The Twilight Zone

Season 2 Episode 2

The Man in the Bottle

Aired Unknown Oct 07, 1960 on CBS

Episode Fan Reviews (2)

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  • this is less a review than a corrective to the misinformation displayed in the other review for this episode.


    as a matter of fact, the tax rate for high incomes in 1960 was 91%. you can find verification at the following location--

    audiences in 1960 would have found nothing amiss watching that episode because the scriptwriters actually portrayed the tax structure of the period. it is only recently that anyone would have thought a highly progressive tax structure was anything unusual.

    as it stands, this episode is one of the better retelling of "the monkey's paw" trope in the history of television.

  • A poor shop owner and his wife come across a genie in a bottle. They wish for $1,000,000 but unfortunately, income tax leaves them in debt. The man becomes Adolf Hitler after wishing for power, and finally uses his last wish to return things to normal.

    The twilight zone excelled in introducing intriguing and unusual stories to its audience. Each week, viewers sat down with the somewhat oxymoronic expectation to see something unexpected. One of the most important aspects to the success of the weekly stories was each one's ability to toss up a common and ordinary sitution with something quite out of the ordinary. It was this that made the program what it was. It was this that made it different from the standard sci-fi fare of the day. To have an extraordinary story set in an extraordinary world was exciting and, in its era, often new. Yet it was not the Twilight Zone. This is where this episode falls quite short. It gets the ordinary and common wrong, and so prevents the extraordinary from being anything other than trite.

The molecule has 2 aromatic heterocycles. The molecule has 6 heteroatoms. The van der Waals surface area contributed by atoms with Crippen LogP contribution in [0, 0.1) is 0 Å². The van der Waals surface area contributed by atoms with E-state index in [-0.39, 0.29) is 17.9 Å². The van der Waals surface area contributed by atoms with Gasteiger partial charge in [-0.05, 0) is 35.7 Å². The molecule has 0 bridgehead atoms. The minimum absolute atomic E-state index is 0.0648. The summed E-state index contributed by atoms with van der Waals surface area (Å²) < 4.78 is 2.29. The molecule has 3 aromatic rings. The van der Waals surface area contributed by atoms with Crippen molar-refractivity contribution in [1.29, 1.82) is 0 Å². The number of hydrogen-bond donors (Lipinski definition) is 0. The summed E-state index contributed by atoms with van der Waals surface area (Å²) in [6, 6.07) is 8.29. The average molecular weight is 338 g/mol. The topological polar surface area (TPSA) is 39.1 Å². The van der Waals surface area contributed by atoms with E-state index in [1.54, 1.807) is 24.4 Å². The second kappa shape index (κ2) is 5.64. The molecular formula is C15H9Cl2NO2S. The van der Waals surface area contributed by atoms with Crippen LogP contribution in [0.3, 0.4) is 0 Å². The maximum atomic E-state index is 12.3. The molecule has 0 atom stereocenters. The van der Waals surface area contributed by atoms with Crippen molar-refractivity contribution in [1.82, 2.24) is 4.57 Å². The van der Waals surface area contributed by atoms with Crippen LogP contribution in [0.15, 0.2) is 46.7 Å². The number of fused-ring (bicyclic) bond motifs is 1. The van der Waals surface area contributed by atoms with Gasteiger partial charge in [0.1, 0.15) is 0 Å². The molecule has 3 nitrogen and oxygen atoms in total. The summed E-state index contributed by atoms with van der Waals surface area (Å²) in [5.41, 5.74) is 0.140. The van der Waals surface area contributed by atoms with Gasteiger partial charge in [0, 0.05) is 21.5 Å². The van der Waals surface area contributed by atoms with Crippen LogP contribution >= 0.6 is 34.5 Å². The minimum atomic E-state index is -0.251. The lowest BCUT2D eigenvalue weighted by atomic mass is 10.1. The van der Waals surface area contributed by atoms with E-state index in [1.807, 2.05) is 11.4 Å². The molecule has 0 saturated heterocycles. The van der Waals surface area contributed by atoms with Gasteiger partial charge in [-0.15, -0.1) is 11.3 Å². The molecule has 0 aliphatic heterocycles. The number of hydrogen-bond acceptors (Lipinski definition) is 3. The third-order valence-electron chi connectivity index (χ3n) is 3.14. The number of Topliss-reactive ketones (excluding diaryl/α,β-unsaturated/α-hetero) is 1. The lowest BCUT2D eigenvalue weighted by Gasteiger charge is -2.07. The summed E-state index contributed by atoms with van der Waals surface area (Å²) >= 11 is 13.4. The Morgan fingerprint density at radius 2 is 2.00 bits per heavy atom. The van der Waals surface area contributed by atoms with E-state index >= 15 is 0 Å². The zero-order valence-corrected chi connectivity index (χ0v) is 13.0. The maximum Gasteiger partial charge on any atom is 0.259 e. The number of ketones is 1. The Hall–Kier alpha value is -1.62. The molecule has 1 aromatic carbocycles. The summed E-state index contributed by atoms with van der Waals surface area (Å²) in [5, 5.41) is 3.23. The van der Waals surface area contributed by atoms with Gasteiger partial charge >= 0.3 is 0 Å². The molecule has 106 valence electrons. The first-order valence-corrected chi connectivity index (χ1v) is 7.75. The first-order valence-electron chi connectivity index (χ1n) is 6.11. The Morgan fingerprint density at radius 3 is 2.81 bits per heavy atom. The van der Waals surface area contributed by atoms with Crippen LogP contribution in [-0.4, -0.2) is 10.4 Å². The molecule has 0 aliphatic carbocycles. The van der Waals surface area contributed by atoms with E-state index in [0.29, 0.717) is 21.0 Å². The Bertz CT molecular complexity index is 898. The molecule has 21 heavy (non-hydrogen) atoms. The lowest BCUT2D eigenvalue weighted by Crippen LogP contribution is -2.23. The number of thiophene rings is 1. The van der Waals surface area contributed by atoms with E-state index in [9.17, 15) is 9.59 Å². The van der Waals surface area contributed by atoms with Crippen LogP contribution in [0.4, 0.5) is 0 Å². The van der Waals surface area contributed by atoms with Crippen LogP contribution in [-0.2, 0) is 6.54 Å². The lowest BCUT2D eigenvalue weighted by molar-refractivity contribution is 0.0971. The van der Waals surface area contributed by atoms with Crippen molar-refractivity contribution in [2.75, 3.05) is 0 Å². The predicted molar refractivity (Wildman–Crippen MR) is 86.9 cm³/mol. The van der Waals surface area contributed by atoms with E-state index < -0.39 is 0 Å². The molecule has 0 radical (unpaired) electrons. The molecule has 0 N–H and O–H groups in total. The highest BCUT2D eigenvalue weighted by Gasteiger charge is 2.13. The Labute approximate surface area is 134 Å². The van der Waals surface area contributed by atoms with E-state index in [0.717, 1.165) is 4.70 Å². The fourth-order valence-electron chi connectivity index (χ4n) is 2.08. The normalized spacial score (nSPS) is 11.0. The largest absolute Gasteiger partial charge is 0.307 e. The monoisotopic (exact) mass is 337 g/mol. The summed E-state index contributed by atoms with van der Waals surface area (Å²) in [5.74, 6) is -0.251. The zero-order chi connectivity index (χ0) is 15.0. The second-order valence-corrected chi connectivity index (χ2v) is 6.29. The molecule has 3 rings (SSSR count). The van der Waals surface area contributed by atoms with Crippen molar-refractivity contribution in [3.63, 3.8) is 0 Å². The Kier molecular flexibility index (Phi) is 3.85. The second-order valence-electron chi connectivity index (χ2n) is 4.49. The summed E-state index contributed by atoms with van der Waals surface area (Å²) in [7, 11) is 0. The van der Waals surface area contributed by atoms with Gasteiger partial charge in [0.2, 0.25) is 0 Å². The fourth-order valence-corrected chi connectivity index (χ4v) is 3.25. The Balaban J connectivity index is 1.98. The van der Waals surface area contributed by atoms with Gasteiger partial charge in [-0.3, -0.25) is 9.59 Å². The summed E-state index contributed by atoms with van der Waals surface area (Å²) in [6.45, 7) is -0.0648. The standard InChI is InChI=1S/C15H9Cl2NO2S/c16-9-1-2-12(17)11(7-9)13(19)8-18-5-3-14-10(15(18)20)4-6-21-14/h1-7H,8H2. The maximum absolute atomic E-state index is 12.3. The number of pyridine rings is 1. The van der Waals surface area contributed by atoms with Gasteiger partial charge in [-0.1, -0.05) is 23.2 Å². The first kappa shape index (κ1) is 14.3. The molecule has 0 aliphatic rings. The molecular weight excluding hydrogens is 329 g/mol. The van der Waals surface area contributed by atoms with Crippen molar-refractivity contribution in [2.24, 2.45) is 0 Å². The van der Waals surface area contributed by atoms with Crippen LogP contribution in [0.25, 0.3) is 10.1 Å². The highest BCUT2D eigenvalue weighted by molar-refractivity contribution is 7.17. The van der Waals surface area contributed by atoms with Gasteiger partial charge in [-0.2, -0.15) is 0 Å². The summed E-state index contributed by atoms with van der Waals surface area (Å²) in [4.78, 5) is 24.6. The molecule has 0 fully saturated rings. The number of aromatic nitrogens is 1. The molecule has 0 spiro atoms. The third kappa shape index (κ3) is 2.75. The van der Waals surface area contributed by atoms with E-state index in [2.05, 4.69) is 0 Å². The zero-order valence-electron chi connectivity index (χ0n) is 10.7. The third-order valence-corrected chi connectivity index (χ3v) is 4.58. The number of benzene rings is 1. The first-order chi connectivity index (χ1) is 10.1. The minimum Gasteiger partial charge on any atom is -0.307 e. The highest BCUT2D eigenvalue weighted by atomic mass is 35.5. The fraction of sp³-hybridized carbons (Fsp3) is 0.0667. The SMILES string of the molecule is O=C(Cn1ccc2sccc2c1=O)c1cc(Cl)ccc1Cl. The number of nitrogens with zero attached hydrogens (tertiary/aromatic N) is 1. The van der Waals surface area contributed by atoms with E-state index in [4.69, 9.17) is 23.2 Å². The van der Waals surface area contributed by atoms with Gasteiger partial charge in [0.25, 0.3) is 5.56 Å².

The "punch line" of this particular episode is that all of the wishes granted to Mr. Castle come with some terrible consequence. This begins with an IRS agent spoiling the Castle's wish for $1,000,000 with a $902,000 income tax bill. This is a rate of over 90%, a rate so high as to make the word "absurd" inadequate. At current rates, a married couple would owe approximately $322,000 of income tax on a $1,000,000 income, and, while rates were certainly different in 1960, they were not 300% higher.

    It may seem like nitpicking to point this out. "It's only a television show," some may say. It is quite true that this is a television program, and this is precisely why this rather significant gaffe matters. The Twilight Zone is, as described above, a television show defined by its outstanding knack for turning the mundane into the extraordinary. Mr. Serling's knack was for creating a situation in which the viewers felt at home only to upheave it with some twist.

    Were the tax rate to be at 50% rather than 40, or 60% rather than 50, it could be forgiven. Viewers would take little notice of such an inflation. However, no person watching the program can fail to notice the absurdity of a 90% tax rate. The ordinary is no longer ordinary, shattering the very principle that made the show great. While the story is engaging enough to maintain the viewer's interest, the entire punch line (and second half of the episode) is based upon something transparently contrived and false, making what is ordinarily the magic of the Twilight Zone simply... ordinary.
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